Meet Chilesaurus, the little dino that has changed everything (maybe)

Dinosaur called a "missing link" between herbivores and carnivores, as the dino family tree gets a possible makeover
Chilesaurus diegosuarezi A rare dinosaur that scientists think could be at the centre of an even bigger dinosaur discussion. (Gabriel Lio)

The Chilesaurus diegosuarezi was first announced to the world in 2015, and its name appeared to tell us a lot about it. It was discovered in 2004 in Chile by a then-seven-year-old boy named Diego Suarez. But in truth, the Chilesaurus was one of the most mysterious dinosaurs ever found.

Not that it looked especially strange. It lived around 145 million years ago in the late Jurassic period. It could grow to about 3 m (10 ft.) long, and used the same bipedal (two-legged) walk of hundreds of other dinos. But despite its raptor-ish appearance, this was no meat-eater. Veggie chili only for this Chilesaurus, please and thank you! But where did this guy fit on the dinosaur family tree?

Well, after two years of research, paleontologists are ready to say where the Chilesaurus fits in dino evolution. As long as they can agree on how that evolution works. Allow us to explain...

Where do I fit?

Let's talk about the dinosaur world for a bit, where there are three major groups of animals.

Embed from Getty Images

"Long tails, long necks...we're the sauropods!" (Getty Embed)

Sauropods ("lizard feet") walked on four limbs, had thick bodies, and had long tails and necks. This group includes the largest dinosaurs to ever live, such as Argentinosaurus, Diplodicus, Brachiosaurus, and Apatosaurus.

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"Did someone say 'lunch time'? Us theropods sure are hungry!" (Getty Embed)

Theropods ("wild beast foot") walked on two legs and were often carnivorous. They include large predators like Tyrannosaurus, smaller ones like Velociraptor, and omnivores like Oviraptor.

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"Where's the buffet? Ornithischians are looking for our greens!" (Getty Embed)

Finally, there were the ornithischians ("bird-hipped"). These were mostly four-legged herbivores, and include some of the most common dinosaurs species, such as the armoured Stegosaurus and Ankylosaurus, the duck-billed Lambeosaurus, and the horned Triceratops.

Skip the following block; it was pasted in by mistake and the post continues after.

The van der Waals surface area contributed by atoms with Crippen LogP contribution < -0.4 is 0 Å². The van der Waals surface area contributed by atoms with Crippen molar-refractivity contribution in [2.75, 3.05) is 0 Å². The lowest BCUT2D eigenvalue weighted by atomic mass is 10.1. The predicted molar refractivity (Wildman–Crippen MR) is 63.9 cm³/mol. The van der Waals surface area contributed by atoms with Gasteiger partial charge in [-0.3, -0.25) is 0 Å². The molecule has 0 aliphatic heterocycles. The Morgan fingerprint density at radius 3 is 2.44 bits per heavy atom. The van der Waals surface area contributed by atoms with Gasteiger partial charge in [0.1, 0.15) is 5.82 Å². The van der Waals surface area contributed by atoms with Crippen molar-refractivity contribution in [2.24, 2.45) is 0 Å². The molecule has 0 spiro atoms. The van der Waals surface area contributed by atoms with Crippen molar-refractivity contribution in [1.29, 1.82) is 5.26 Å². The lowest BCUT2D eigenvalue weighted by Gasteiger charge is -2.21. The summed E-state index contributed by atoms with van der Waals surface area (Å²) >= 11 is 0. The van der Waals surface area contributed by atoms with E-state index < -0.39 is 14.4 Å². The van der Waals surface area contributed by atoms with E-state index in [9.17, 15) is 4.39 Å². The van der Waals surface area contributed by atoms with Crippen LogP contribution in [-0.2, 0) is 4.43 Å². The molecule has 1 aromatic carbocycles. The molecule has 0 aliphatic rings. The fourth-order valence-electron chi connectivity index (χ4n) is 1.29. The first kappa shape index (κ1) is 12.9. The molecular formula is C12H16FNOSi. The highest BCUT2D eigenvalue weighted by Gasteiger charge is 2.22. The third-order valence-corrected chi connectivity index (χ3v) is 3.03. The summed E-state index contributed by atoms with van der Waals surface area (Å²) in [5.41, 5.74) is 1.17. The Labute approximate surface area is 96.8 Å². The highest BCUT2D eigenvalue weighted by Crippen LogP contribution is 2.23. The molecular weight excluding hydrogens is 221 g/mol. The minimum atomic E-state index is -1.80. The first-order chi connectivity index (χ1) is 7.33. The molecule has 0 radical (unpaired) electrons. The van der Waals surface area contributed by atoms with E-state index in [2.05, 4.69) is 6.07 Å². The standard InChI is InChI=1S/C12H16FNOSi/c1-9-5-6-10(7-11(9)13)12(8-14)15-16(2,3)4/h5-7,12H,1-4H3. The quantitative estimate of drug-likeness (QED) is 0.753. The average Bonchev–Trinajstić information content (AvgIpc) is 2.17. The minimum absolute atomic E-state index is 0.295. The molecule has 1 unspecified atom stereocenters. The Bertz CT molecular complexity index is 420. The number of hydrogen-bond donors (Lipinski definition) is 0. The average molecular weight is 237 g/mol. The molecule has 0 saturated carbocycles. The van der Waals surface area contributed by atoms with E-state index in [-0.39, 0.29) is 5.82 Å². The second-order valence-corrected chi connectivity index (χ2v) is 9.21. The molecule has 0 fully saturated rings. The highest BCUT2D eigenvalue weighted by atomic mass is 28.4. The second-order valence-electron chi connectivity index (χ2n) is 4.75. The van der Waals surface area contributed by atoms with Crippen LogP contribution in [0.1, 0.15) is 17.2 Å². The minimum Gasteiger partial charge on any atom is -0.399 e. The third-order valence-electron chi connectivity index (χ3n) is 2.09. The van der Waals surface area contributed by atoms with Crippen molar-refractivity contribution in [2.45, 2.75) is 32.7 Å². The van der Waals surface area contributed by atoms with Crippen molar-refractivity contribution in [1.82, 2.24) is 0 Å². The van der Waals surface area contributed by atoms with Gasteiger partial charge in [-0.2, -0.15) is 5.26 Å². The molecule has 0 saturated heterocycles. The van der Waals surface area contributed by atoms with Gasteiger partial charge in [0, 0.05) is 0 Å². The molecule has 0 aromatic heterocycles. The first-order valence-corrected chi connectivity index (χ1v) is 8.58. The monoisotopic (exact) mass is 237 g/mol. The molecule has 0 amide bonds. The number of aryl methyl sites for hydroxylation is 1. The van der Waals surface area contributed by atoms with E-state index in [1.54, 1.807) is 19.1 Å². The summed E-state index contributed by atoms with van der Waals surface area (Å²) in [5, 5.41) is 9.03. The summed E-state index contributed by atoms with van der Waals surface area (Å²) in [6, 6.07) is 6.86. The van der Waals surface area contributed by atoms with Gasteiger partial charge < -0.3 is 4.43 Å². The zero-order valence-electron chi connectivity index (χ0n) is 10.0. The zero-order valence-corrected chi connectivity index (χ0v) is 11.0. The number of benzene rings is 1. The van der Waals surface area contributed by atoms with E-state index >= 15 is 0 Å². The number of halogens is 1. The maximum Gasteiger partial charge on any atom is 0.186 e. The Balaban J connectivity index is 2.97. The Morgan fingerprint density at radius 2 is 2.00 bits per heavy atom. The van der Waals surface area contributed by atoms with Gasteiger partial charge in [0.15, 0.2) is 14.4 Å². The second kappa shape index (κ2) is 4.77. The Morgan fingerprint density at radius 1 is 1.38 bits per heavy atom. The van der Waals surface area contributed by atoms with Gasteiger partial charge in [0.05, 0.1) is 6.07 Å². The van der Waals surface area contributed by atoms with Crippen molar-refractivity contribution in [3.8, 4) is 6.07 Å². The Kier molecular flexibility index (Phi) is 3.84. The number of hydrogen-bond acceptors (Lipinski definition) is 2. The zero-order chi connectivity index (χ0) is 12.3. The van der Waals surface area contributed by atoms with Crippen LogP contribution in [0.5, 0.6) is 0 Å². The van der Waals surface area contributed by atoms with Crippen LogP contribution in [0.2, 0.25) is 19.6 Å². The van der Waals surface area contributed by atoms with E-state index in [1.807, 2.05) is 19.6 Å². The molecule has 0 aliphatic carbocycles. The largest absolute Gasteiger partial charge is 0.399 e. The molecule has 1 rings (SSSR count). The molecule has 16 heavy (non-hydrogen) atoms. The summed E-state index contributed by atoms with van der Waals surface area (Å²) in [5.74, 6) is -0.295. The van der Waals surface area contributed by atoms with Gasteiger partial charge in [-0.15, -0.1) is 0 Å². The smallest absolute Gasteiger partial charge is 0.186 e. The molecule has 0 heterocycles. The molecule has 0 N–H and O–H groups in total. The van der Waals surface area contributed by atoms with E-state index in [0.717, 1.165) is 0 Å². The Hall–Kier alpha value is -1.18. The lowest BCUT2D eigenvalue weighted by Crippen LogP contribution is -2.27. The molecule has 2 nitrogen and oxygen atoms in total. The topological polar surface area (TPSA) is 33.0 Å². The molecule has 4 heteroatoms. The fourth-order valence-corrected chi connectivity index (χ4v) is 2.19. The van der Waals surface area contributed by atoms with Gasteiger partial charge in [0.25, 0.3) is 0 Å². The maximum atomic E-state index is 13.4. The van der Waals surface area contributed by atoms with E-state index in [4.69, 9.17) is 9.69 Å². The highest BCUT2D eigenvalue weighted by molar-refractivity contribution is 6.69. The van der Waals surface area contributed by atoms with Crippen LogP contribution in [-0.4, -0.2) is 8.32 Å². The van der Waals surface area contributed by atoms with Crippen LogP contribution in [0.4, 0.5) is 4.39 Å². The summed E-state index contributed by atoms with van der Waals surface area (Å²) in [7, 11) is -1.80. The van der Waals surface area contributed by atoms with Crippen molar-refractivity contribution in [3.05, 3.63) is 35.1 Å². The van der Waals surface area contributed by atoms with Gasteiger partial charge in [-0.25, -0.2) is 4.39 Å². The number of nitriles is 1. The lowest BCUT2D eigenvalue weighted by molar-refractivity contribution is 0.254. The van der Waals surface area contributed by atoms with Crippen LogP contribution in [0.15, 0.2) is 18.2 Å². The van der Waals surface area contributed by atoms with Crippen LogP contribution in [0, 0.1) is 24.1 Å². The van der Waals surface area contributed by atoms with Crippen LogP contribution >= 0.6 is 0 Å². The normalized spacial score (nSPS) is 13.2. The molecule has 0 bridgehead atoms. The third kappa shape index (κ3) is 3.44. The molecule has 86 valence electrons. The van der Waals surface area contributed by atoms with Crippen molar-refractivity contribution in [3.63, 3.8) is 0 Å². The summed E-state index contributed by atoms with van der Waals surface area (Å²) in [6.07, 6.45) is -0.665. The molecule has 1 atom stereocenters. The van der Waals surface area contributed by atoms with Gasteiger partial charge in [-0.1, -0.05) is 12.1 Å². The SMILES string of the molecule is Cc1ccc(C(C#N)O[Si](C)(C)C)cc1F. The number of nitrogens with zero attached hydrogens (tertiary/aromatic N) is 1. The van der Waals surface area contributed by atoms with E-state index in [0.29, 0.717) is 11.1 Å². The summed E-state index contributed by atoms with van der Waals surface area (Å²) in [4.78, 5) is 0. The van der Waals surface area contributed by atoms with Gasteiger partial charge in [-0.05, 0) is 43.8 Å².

So why are we talking about all of this? Because Chilesaurus was like a mixture of two of these groups: theropods and ornithischians. And that might be because it represents a time when these groups first split off from one another.

A first!

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The fossil skeleton of the Chilesaurus. (Getty Embed)

Chilesaurus was first believed to be a small theropod. And yet it also had similar features to  ornithischians. It was a little bit of both groups—like how a platypus looks caught between being a beaver and a duck. Scientists think that this unique profile is because Chilesaurus comes from a time when theropods and ornithischians were evolving from a common ancestor.

Chilesaurus was perhaps one of the first of its kind to begin to look to plants for food instead of meat. It might seem hard to picture, but this small animal might represent the moment in evolution when the dinosaurs that would become Triceratops broke away from Velociraptors. Whoa!

The changing tree?

What makes this discovery even more exciting is that it comes at a time when all dinosaur theory is starting to change. A three-year study led by Matthew Baron of the University of Cambridge was released this March. It says that the dinosaur family tree (which we've followed for 130 years) is wrong.

No, no, we're not going to make you read his study! Just the important stuff shown below...

dinosaur family tree
The old dinosaur family tree (top) is being challenged by a new version, and Chilesaurus is an excellent argument for why it might be correct. (Creative Commons)

Do you see the difference? It's small, but have a look again.

In the classic tree, the sauropods and theropods belonged to a larger group called saurischians, while the ornithischians were all on their lonesome.

But in Baron's revision, its the sauropods that are the lonely branch, while the theropods and ornithischians come from the same wing.

And how does this relate to our buddy, Chilesaurus? Well, if Baron and his fellow researchers are correct, Chilesaurus would fit right in the area where both the theropods and ornithischians break off from each other.

Is Baron's theory seen as accepted fact? Not yet. Scientists always take their time coming to conclusions (good idea!). But there is no question that the arrival of Chilesaurus has helped turn our understanding of the dinosaur world topsy-turvy.

We wonder what Diego Suarez (who is now 20, by the way) thinks of all of this!

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